Community Composition is Different at Forest Edges, but Carbon Storage Remains the Same

by Stephen Johnson

Forest fragmentation is one of the leading ways that humans alter natural habitat. Forests are frequently fragmented as land is cleared piecemeal for the expansion of agriculture, logging, and human settlement. Often, rather than clearing an entire forest, fragments of forest are left embedded in a matrix of agricultural and other habitats. As an increasing percentage of the world’s forests are fragmented, it is crucial to understand how forest fragments function. Fragments are subject to a variety of influences, most notably edge effects. Edge effects occur at the edges of two habitats, and include altered microclimate, reduced biodiversity, and vegetation changes. These edge effects can bring about altered species communities, which in turn could affect the amount of carbon that can be sequestered near forest edges. As forest fragmentation continues, a greater percentage of forest will be exposed to edge effects, potentially inhibiting forests’ ability to act as carbon sinks. To understand these effects, Ziter et al. (2014) examined how tree species composition and carbon storage capacity change with proximity to forest edge in large and small fragments. Using tree measurements and allometric data in the literature, they determined how much carbon was stored, and which species were present. Using linear mixed models and multidimensional scaling, they found that community composition shifts with proximity to the forest edge. Despite this shift, however, carbon storage did not decrease closer to the edge. Continue reading

Carbon Storage Increases Continuously as Trees Grow

by Stephen Johnson

Though it has been assumed that the rate of carbon accumulation declines with the age of an individual tree, little empirical evidence has been produced to support this assumption. Understanding how carbon storage capacity changes throughout the life of the tree is important in modeling carbon dynamics in forests, which can be used to determine how forests will contribute to climate change mitigation plans. Net primary productivity is well known to decline in even-aged forests, as does mass gain per unit leaf area. However, few forests are completely even-aged, and many are subjected to selective logging that removes the largest trees. Proper modeling of the amount of carbon lost through this logging can be used to more accurately price carbon credits for the preservation of natural forests, aiding efforts to keep them intact. In order to determine how carbon storage rates change with tree age, Stephenson et al. (2014) collected data from long-term monitoring plots in tropical and temperate areas across the globe. By measuring the diameter of each tree and using allometric equations, the researchers determined how much carbon was being stored over time. They found that while stand productivity declined with age, individual tree carbon gain rate increased, with no signs of declines at any age. Continue reading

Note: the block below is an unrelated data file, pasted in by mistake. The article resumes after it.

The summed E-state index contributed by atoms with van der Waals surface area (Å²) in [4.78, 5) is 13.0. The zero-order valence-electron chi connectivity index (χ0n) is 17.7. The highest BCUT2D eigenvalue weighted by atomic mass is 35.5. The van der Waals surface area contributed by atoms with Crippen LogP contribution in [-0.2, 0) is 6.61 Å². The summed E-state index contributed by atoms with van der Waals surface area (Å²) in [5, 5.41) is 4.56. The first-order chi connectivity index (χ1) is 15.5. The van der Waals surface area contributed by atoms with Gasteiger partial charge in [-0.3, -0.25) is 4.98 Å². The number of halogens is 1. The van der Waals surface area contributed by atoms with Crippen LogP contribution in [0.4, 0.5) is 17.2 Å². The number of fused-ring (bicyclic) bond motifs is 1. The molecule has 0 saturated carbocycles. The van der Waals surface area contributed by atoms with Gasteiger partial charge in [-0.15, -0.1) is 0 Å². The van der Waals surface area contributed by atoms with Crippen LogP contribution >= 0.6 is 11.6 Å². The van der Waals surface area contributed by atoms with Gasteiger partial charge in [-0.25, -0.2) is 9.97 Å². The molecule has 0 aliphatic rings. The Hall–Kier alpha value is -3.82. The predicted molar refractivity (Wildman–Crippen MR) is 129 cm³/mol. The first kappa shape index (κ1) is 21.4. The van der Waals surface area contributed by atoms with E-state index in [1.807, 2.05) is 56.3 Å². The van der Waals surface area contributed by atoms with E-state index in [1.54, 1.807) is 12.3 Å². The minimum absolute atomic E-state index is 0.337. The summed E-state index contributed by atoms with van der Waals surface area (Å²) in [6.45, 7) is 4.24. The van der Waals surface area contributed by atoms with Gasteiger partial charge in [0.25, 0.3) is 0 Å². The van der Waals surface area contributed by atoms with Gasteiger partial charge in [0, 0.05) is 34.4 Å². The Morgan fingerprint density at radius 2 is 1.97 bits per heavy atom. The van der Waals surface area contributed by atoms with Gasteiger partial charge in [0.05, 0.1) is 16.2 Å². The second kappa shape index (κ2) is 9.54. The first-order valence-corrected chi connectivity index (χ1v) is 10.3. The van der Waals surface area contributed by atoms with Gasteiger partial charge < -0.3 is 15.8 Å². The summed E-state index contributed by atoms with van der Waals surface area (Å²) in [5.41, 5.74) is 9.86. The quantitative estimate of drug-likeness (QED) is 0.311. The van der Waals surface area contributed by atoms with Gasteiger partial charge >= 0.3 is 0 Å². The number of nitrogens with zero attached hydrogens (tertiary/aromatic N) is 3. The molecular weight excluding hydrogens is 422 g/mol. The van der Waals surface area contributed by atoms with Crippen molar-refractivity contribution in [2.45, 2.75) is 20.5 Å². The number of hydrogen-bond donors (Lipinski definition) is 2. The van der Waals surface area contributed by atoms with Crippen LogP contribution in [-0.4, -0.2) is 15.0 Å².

Large Forest Blocks are Essential for Biodiversity Protection and Carbon Storage

by Stephen Johnson

Habitat loss is the primary threat to the survival of most tropical biodiversity. Typically, this habitat loss is driven by deforestation for agricultural use. However, deforested landscapes are rarely homogenous fields with low diversity; most often, forest fragments are left embedded in a matrix of varying types of agriculture, from open field monocultures, to pastures and forest-mimicking shaded plantations. The process of fragmentation has a significant negative effect on the biodiversity present in the area; however, fragments are often able to support a variety of species, as are some types of agriculture, such as agroforestry. Less is known about the capacity of such landscapes to sequester and store carbon. What little has been done has focused on carbon in agroforestry systems, with promising, though mixed, results. Continue reading

Allometric and Structural Changes Reduce Carbon Storage in Forest Fragments

by Stephen Johnson

Contrary to the popular image of deforestation as a clear-cut resulting in the absolute destruction of forests, most deforestation in the tropics takes place piecemeal. As forest is logged or converted to agriculture, patches are often left standing, resulting in a fragmented system of forest patches in a mosaic composed primarily of agriculture. Forests in tropical areas are increasingly highly fragmented, which has significant impacts on biodiversity and environmental conditions within the fragments. However, little is known about the impact of fragmentation on the ability of the forest to store carbon. In an ever-more-fragmented, ever-more-carbon-saturated world, understanding how these remnant forests sequester carbon is critical. Osuri et al. (2014) examined the relationship between rainfall, fragmentation, and carbon storage in fragments and continuous forest in the Western Ghats of southern India. Using linear mixed models and regressions, they found that fragmented forests stored almost 40% less carbon than continuous forests, as a result of trees that were shorter, had less dense wood, and were shorter for a given trunk diameter. Fragmented forests also relied more on large trees to store carbon, while displaying signs of transitioning to a community of less-dense, lower-carbon species. Continue reading